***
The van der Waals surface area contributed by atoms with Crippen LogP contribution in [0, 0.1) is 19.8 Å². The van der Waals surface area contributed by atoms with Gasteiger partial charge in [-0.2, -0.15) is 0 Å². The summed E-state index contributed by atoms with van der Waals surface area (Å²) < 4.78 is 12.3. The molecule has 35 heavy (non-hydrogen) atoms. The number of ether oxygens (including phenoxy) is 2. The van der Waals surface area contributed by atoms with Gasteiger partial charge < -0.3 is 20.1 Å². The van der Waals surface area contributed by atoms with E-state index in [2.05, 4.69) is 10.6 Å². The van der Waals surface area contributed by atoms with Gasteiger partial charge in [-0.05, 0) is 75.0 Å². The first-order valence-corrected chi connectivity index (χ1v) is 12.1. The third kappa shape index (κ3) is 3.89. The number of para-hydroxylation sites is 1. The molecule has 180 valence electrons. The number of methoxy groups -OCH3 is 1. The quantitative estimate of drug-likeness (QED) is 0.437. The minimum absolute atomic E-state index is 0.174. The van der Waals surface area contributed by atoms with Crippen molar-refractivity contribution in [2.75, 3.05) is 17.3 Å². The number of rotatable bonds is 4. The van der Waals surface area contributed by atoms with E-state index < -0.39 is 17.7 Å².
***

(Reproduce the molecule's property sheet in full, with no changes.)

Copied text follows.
The van der Waals surface area contributed by atoms with Crippen LogP contribution in [0, 0.1) is 19.8 Å². The van der Waals surface area contributed by atoms with Gasteiger partial charge in [-0.2, -0.15) is 0 Å². The summed E-state index contributed by atoms with van der Waals surface area (Å²) < 4.78 is 12.3. The molecule has 35 heavy (non-hydrogen) atoms. The number of ether oxygens (including phenoxy) is 2. The van der Waals surface area contributed by atoms with Gasteiger partial charge < -0.3 is 20.1 Å². The van der Waals surface area contributed by atoms with E-state index in [2.05, 4.69) is 10.6 Å². The van der Waals surface area contributed by atoms with Gasteiger partial charge in [-0.05, 0) is 75.0 Å². The first-order valence-corrected chi connectivity index (χ1v) is 12.1. The third kappa shape index (κ3) is 3.89. The number of para-hydroxylation sites is 1. The molecule has 180 valence electrons. The number of methoxy groups -OCH3 is 1. The quantitative estimate of drug-likeness (QED) is 0.437. The minimum absolute atomic E-state index is 0.174. The van der Waals surface area contributed by atoms with Crippen molar-refractivity contribution in [2.75, 3.05) is 17.3 Å². The number of rotatable bonds is 4. The van der Waals surface area contributed by atoms with E-state index < -0.39 is 17.7 Å².